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Songbird Population Trends Have Their Ups and Downs

Photo of Following a sharp decline in abundance related to West Nile Virus, western scrub-jays in California are showing recovery. Gary Woods. Following a sharp decline in abundance related to West Nile Virus, western scrub-jays in California are showing recovery. Gary Woods. Snapshot : Population trends and information on whether species are increasing or decreasing are crucial to managing and conserving species. Using 27 years of bird census data, Forest Service researchers found that abundance was quite variable. Even healthy populations have their good years and bad years, but remain stable in the long term. Of those species that showed significant changes, more species increased than decreased. A few species bear watching, including western scrub jays, which decreased following the appearance of West Nile Virus in California.

Principal Investigators(s) :
Purcell, Kathryn L.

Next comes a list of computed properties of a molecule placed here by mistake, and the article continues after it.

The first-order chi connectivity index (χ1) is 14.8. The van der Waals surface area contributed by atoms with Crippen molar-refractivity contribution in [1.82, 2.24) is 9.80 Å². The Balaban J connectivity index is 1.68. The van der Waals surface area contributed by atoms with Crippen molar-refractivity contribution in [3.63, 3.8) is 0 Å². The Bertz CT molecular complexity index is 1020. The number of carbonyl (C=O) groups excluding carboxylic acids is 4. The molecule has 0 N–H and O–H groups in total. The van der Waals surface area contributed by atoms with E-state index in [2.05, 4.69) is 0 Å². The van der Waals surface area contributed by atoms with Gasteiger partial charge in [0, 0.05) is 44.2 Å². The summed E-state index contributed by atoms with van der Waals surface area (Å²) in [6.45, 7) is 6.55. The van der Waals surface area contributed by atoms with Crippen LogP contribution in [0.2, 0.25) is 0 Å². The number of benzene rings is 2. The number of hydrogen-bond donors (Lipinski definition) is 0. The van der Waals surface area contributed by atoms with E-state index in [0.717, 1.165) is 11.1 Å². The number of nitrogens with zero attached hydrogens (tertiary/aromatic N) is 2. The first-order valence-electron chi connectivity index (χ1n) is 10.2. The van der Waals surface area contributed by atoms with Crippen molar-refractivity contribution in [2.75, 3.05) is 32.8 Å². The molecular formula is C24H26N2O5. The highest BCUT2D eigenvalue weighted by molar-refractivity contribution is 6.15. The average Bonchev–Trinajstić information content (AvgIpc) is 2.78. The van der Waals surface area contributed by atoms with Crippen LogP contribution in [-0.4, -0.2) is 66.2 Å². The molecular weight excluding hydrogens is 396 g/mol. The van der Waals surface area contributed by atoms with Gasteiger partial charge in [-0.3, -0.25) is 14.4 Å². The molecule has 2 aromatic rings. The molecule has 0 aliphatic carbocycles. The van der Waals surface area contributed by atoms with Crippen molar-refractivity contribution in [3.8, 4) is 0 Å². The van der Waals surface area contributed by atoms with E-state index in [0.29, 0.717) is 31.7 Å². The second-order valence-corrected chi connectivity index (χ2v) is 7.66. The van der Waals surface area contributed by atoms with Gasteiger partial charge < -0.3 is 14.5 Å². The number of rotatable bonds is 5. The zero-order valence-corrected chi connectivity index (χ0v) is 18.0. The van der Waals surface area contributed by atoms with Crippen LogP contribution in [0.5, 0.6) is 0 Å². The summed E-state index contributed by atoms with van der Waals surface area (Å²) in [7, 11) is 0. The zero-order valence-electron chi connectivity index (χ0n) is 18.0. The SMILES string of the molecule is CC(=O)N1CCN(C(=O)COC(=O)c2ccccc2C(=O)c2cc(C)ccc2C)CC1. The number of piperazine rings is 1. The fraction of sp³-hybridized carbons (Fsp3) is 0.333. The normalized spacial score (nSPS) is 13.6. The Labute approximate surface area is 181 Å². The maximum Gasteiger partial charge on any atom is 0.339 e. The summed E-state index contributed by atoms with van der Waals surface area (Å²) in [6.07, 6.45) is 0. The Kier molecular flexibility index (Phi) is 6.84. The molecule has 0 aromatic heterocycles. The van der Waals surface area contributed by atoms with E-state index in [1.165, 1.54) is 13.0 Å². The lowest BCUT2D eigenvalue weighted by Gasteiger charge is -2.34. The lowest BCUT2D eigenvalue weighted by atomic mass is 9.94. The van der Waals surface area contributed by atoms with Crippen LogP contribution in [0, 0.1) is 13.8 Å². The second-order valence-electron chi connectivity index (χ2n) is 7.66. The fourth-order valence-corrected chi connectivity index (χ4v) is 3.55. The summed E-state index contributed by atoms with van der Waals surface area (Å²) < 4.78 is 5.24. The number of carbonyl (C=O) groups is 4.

Research Location : San Joaquin Experimental Range, Madera County, Calif.
Research Station : Pacific Southwest Research Station (PSW)
Year : 2016
Highlight ID : 1117

Summary

Forest Service researchers examined population trends for 35 oak woodland bird species using 27 years of data on bird abundance collected at the San Joaquin Experimental Range in the Sierra foothills of California. Abundance of most species varied greatly during the study period, showing that species can persist despite having good and bad years. Overall, 12 species increased at the experimental range and five species decreased. For the species that increased, this is good news, except for the increase of the invasive European starling (Sturnus vulgaris). The five species that decreased included western scrub-jay (Aphelocoma californica), Blue-gray gnatcatcher, western bluebird (Sialia Mexicana), western meadowlark (Sturnella neglecta) and Bullock's oriole (Icterus bullockii). Of these, blue-gray gnatcatcher, western meadowlark and Bullock's oriole present cause for concern, and our results suggest the need for further research into the causes of their declines. Beginning in 2003, western scrub-jays showed a sharp decline that was likely related to West Nile Virus, but population levels began to recover in 2008 as birds with genetic resistance to the disease survived and became dominant.

Forest Service Partners

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  • Point Blue

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